2020-07-15 14:53:47 UTC
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The coronavirus pandemic has made video conferencing incredibly popular, but also given us a new term to learn: Zoom-bombing. It’s when anonymous users enter your video chat—in this case, on the Zoom Meetings service—and cause all sorts of disruption.
This phenomenon is not limited to Zoom, however, so Google is now set to protect educators against unwanted intrusions on its own Google Meet.
Google classes an anonymous user as someone who isn’t signed in with a Google account. Anyone classed as a G Suite for Education user will have their privacy increased in the coming days. As the G Suite Updates site explains, “anonymous users can no longer join meetings organized by anyone with a G Suite for Education or G Suite Enterprise for Education license. This prevents participants from sharing a link publicly to encourage anonymous users to request access.”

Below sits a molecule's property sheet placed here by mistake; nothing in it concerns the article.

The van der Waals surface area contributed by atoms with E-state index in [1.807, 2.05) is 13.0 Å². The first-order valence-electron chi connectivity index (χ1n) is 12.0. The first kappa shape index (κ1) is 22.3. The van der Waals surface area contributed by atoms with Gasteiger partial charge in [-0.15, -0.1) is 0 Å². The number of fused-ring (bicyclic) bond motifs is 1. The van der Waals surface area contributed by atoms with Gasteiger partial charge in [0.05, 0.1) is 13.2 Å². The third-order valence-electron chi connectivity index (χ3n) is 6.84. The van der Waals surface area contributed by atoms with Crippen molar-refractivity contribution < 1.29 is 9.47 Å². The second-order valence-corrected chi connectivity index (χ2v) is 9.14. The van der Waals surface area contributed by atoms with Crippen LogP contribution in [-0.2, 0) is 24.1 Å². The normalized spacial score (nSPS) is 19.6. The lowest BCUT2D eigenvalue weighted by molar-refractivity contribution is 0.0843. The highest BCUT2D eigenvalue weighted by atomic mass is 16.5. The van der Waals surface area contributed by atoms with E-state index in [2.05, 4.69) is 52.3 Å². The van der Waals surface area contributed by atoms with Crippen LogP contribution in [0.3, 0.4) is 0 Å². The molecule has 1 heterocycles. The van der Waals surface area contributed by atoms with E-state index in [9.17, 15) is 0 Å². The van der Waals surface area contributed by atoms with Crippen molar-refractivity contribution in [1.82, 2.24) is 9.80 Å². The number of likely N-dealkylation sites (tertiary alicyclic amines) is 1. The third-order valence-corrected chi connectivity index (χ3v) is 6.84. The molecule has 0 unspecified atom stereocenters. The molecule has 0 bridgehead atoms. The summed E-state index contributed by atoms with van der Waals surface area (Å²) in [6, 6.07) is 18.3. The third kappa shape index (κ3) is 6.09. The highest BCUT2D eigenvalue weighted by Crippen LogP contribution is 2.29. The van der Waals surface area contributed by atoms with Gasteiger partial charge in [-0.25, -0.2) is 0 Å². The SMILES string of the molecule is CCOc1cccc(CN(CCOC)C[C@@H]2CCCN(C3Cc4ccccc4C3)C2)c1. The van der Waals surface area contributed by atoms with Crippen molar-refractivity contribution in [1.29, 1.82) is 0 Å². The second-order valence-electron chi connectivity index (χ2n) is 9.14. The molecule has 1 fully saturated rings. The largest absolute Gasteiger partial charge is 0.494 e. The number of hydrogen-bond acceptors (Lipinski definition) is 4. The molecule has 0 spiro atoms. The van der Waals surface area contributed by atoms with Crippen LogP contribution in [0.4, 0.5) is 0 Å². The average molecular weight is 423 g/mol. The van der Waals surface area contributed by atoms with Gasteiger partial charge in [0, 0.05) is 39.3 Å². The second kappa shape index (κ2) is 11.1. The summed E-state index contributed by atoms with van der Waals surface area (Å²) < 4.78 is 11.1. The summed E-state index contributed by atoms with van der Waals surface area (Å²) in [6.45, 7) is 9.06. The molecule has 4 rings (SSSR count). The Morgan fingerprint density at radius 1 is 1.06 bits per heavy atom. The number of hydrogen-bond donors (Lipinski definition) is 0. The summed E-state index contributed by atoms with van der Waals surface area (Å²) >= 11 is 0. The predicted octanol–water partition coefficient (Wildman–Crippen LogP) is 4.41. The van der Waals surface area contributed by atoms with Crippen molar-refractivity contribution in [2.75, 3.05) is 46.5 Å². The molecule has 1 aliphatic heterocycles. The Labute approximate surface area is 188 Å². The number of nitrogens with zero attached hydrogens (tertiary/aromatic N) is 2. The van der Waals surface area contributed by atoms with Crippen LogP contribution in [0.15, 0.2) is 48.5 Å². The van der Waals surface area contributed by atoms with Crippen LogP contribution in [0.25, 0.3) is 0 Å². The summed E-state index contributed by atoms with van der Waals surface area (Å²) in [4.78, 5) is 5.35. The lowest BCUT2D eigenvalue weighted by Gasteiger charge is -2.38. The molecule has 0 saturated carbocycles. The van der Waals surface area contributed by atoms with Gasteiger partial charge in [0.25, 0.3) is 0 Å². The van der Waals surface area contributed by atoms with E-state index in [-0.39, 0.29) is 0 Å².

It’s possible to disable the new protection, but an admin will have to contact G Suite support to make it happen. It’s on by default otherwise, and should be in place for all education users within 15 days, so before the end of July.
As to why Google is implementing this protection, students have been known to share the link to a scheduled Google Meet and ask pranksters to crash the video call in order to frustrate teachers and end class early, according to ZDNet. In the coming days, that will no longer be possible; even if someone does manage to crash a call, they will be known by the Google account they used to gain entry.
This article originally published at PCMag